He thought he was retired but his mind is so creative, he couldn't resist buying a few lots and building a nice house and selling it at a nice profit and doing it again. Down deep, he is an artistic designer. He is a natural leader. He creates jobs. He is very good for Mexico.

* * * * *

Luis Armando Mata started moving around at age 9. At 14, as the man of the house, he helped his mother and little brother Jovanni make the traumatic decision to go north. A sister in Chicago, married to an American, sent travel money and paid a coyote in advance to lead the family across the border.

"We got picked off by another coyote," said Armando. "We were locked in a house while the outlaw tried to persuade my sister to send more money."

After a week without enough to eat, Armando finally escaped through a window, went around the house and knocked on the door. When the bad guy opened, he ran into a shock. I think the correct translation is Armando kicked him where it really hurt and rescued his mother and Jovanni.

The mother decided moving to the United States was a little tougher than advertised. She sent the younger son back south with a couple of friends. Armando eventually located the correct coyote and the threesome approached the border under cover of darkness. They crawled into a drain pipe. It became a sewer. Armando said it was awful. His expression said it was much worse.

Mother, son and coyote came out through a removable grate in a California supermarket parking lot. From a parked car the coyote provided a change of clothes. Sister sent money for a plane ride from San Diego to Chicago. Armando's mother did not like Chicago weather. She came home. Armando stayed six years.

In 1995 he helped the butcher in a grocery store. He worked two shifts, $5 per hour. He worked in a candy factory. He assembled things. He made candles. He worked for a company that printed directories. He and four other Mexicans lived in two rooms. He had a fake ID and his very own make-believe Social Security number. The two cards cost $300. Employers withheld taxes. Armando didn't ask for refunds.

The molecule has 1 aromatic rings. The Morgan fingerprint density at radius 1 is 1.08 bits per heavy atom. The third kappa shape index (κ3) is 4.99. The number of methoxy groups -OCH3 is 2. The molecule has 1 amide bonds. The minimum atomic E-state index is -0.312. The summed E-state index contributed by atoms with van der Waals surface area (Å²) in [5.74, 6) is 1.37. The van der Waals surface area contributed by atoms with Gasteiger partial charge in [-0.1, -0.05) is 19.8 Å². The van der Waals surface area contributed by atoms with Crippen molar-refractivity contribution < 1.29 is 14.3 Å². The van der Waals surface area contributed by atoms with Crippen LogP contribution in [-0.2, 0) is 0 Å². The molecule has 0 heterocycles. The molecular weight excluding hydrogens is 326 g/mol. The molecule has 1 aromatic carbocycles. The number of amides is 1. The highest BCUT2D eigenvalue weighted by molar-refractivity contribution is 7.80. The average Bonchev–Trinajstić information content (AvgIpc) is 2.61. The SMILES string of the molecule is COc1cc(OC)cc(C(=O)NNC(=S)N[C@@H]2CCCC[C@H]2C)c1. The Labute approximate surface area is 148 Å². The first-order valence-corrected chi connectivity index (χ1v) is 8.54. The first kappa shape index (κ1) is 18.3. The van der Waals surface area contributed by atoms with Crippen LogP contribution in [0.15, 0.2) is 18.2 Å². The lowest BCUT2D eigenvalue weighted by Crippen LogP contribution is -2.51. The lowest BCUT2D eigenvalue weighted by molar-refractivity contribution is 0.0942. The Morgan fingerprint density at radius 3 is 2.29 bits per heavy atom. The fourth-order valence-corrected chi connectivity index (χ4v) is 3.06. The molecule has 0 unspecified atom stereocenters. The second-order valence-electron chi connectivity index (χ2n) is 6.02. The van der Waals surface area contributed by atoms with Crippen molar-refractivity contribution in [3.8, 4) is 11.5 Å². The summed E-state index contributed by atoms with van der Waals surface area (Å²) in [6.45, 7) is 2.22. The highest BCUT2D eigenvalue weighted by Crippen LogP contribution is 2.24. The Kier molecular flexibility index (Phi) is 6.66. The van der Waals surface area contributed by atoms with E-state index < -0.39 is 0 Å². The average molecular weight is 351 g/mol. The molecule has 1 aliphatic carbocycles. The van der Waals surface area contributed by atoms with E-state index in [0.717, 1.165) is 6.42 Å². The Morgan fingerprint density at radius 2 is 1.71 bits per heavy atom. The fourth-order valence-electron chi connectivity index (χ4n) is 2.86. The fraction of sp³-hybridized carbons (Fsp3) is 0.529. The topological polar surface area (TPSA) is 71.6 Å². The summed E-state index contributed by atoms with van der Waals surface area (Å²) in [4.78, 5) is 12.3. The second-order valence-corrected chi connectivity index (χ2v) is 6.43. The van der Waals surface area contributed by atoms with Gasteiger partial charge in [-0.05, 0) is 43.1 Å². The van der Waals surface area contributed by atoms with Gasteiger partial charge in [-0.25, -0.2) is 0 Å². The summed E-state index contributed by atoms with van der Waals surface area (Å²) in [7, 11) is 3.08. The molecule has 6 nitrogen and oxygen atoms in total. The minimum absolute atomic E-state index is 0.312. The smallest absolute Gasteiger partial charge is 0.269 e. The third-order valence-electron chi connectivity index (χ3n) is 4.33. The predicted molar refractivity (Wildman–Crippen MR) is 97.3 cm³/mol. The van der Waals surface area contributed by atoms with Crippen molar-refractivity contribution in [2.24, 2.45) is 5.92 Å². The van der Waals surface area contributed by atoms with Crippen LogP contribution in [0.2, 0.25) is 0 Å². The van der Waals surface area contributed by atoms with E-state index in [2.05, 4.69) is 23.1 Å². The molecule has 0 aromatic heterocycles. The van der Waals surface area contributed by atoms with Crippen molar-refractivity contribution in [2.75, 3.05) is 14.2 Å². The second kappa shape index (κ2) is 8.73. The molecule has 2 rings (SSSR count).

He had two bumps with police and spent one night in jail for lack of a driver's license. Immigration officials picked up the scent. He had to appear before a judge.

"He was very kind. He said since I had a job and was paying taxes, I should marry a nice girl and stay."

This was 2001. Armando read the tea leaves and told his sister it was time to go. She helped him get home, then came to visit and stayed in a PV timeshare. She announced that her brother wanted a job. Yes, of course he speaks English.

"I became a timeshare pusher, the first contact on the streets."

Four Seasons resort placed a newspaper ad under held wanted. Armando got a gardening job, mowing golf course grass. He was invited to stay after work and practice in the maintenance department, two hours a day, no extra pay. Because he could speak English, Armando could respond to guest calls when the TV wasn't plugged in or a light bulb burned out.

Armando was promoted twice. He made it to bellman, a really good job, 70 pesos per day plus tips.

"It is because I can speak English"

It is the payoff for having been an illegal immigrant and coming home.

Published or Updated on: October 18, 2011 by Marvin West © 2011
Contact Marvin West

Marvin West, mostly retired after just 42 years with Scripps Howard newspapers, is senior partner in an international communications consulting company. This column is from his forthcoming book, “Mexico? What you doing in Mexico?”  West invites reader reaction; his address is westwest6@netzero.com.